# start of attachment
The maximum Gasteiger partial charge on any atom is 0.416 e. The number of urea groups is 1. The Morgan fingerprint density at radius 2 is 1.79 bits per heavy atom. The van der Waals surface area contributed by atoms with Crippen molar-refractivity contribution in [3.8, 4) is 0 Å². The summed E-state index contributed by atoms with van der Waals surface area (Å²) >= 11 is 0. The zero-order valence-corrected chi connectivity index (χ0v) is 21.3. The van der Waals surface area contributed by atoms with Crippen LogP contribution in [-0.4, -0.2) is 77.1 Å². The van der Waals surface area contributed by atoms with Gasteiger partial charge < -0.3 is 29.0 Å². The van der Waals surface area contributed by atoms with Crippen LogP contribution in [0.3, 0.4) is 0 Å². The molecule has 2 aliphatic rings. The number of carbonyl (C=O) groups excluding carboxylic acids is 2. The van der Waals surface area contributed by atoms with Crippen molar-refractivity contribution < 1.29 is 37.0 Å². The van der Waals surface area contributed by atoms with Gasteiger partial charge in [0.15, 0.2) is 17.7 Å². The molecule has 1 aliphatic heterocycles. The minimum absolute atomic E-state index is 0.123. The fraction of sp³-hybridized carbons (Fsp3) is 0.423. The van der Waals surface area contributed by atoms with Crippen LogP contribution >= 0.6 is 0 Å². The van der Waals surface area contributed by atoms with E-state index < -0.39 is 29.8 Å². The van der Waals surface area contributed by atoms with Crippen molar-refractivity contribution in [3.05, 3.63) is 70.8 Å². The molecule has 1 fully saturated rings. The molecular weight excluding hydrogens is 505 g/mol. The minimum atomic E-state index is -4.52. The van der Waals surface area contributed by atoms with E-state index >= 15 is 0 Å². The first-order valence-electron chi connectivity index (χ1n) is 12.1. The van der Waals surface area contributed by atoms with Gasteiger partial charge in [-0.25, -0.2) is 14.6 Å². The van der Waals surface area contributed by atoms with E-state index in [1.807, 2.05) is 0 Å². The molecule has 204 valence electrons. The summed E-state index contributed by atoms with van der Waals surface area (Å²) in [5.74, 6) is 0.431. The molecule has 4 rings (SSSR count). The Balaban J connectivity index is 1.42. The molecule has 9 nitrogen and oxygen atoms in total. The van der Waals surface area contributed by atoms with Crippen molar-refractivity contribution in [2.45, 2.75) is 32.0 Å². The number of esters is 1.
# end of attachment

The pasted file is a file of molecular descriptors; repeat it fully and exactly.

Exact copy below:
The maximum Gasteiger partial charge on any atom is 0.416 e. The number of urea groups is 1. The Morgan fingerprint density at radius 2 is 1.79 bits per heavy atom. The van der Waals surface area contributed by atoms with Crippen molar-refractivity contribution in [3.8, 4) is 0 Å². The summed E-state index contributed by atoms with van der Waals surface area (Å²) >= 11 is 0. The zero-order valence-corrected chi connectivity index (χ0v) is 21.3. The van der Waals surface area contributed by atoms with Crippen LogP contribution in [-0.4, -0.2) is 77.1 Å². The van der Waals surface area contributed by atoms with Gasteiger partial charge < -0.3 is 29.0 Å². The van der Waals surface area contributed by atoms with Crippen LogP contribution in [0.3, 0.4) is 0 Å². The molecule has 2 aliphatic rings. The number of carbonyl (C=O) groups excluding carboxylic acids is 2. The van der Waals surface area contributed by atoms with Crippen molar-refractivity contribution < 1.29 is 37.0 Å². The van der Waals surface area contributed by atoms with Gasteiger partial charge in [0.15, 0.2) is 17.7 Å². The molecule has 1 aliphatic heterocycles. The minimum absolute atomic E-state index is 0.123. The fraction of sp³-hybridized carbons (Fsp3) is 0.423. The van der Waals surface area contributed by atoms with Crippen LogP contribution >= 0.6 is 0 Å². The van der Waals surface area contributed by atoms with E-state index < -0.39 is 29.8 Å². The van der Waals surface area contributed by atoms with Crippen molar-refractivity contribution in [3.05, 3.63) is 70.8 Å². The molecule has 1 fully saturated rings. The molecular weight excluding hydrogens is 505 g/mol. The minimum atomic E-state index is -4.52. The van der Waals surface area contributed by atoms with E-state index >= 15 is 0 Å². The first-order valence-electron chi connectivity index (χ1n) is 12.1. The van der Waals surface area contributed by atoms with Gasteiger partial charge in [-0.25, -0.2) is 14.6 Å². The van der Waals surface area contributed by atoms with E-state index in [1.807, 2.05) is 0 Å². The molecule has 204 valence electrons. The summed E-state index contributed by atoms with van der Waals surface area (Å²) in [5.74, 6) is 0.431. The molecule has 4 rings (SSSR count). The Balaban J connectivity index is 1.42. The molecule has 9 nitrogen and oxygen atoms in total. The van der Waals surface area contributed by atoms with Crippen molar-refractivity contribution in [2.45, 2.75) is 32.0 Å². The number of esters is 1.